Miscalculations in Guideline range claims cannot be brought in § 2255 petitions (United States v. Coleman, No. 12-2621 (7th Cir.))

United States v. Coleman, No. 12-2621 (7th Cir.). Decided August 14, 2014. The defendant in this case pled guilty to a controlled substance violation involving crack cocaine. The defendant was considered a career offender under § 4B1.1 of the Sentencing Guidelines because he had two prior crimes of violence, one being a cocaine charge and the other a sexual assault charge. The career offender designation increased his guideline range from 140-175 months to 188-235 months, and the defendant was ultimately sentenced to 225 months. Subsequent case law determined that the sexual assault charge did not constitute a crime of violence. Therefore, defendant should not have been considered a career offender under § 4B1.1 and he correspondingly should have received a shorter sentence.

Defendant filed a motion pursuant to 28 U.S.C. § 2255, which is a federal collateral attack mechanism that is similar to  Illinois’ Post-Conviciton Hearing Act, arguing that he was improperly sentenced as a career offender and that he should receive a new sentencing hearing. The trial court allowed the motion, and resentenced the defendant to 120 months after he also received additional downward variances due to another change in the law that affected his base level calculation. The government appealed, arguing that that the defendant’s argument was sound but that it could not be properly raised in a § 2255 petition.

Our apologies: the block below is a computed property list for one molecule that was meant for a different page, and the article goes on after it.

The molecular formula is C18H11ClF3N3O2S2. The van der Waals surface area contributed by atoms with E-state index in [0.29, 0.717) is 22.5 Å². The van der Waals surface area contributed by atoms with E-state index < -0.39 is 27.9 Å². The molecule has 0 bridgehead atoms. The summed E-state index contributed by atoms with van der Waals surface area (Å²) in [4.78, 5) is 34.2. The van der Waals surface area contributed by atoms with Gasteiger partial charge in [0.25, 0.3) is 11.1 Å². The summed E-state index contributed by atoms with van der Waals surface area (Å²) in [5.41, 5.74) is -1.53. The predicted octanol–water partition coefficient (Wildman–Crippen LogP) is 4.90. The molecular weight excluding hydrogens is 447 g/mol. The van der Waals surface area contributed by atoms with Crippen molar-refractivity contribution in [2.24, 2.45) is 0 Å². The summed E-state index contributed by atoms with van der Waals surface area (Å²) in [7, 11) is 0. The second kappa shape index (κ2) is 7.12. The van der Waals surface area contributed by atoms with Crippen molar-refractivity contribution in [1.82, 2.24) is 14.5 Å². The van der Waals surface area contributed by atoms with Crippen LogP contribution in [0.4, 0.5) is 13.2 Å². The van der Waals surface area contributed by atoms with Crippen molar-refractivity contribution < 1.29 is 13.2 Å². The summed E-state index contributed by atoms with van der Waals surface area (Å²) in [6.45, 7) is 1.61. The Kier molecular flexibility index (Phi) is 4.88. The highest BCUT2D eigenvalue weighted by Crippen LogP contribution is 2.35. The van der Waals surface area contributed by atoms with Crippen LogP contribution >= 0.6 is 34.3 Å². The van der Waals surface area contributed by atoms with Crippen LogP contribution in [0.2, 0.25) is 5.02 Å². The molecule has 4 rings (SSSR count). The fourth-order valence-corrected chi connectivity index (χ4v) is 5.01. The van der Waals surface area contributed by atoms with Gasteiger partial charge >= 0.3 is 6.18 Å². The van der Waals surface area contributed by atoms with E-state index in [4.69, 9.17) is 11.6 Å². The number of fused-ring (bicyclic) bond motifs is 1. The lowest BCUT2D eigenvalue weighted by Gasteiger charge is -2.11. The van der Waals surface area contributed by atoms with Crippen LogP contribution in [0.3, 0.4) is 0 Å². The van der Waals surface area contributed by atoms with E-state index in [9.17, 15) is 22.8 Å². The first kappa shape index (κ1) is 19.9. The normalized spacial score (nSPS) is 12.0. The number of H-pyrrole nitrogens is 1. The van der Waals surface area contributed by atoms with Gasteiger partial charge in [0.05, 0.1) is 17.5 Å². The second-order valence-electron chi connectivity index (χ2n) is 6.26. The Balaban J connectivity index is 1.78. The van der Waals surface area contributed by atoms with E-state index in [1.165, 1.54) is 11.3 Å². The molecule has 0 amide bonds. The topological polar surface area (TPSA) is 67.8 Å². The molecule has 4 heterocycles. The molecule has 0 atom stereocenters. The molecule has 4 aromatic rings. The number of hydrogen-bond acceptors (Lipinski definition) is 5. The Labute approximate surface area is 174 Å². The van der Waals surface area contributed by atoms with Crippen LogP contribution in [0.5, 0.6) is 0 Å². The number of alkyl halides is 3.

In support of its position, the government argued that the court’s recent decision in Hawkins v. United States, 706 F.3d 820 (7th Cir. 2013) was controlling. The Coleman court indicated that,”In Hawkins, this court recognized that “not every error is corrigible in a post-conviction proceeding, even if the error is not harmless.” 706 F.3d at 823. Relief under § 2255 is available “only in extraordinary situations, such as an error of constitutional or jurisdictional magnitude or where a fundamental defect has occurred which results in a complete miscarriage of justice.” Blake v. United States, 723 F.3d 870, 878–79 (7th Cir. 2013). “[D]eviations from the Sentencing Guidelines generally are not cognizable on a § 2255 motion.” Welch v. United States, 604 F.3d 408, 412 (7th Cir. 2010); Scott v. United States, 997 F.2d 340, 343 (7th Cir. 1993). In Hawkins, we held that the erroneous determination that the petitioner was a career offender in calculating his sentence was not a cognizable error under § 2255 post-Booker. Hawkins, 706 F.3d 820; see United States v. Booker, 543 U.S. 220 (2005).” Pg. 4. The Hawkins court held that “the error in calculating the Guidelines range did not constitute a miscarriage of justice for § 2255 purposes given the advisory nature of the Guidelines and the district court’s determination that the sentence was appropriate and that it did not exceed the statutory maximum.” The Coleman court relied on its prior decision in Hawkins to reach the same conclusion: namely, that miscalculations in Guideline range claims could not be brought under § 2255.

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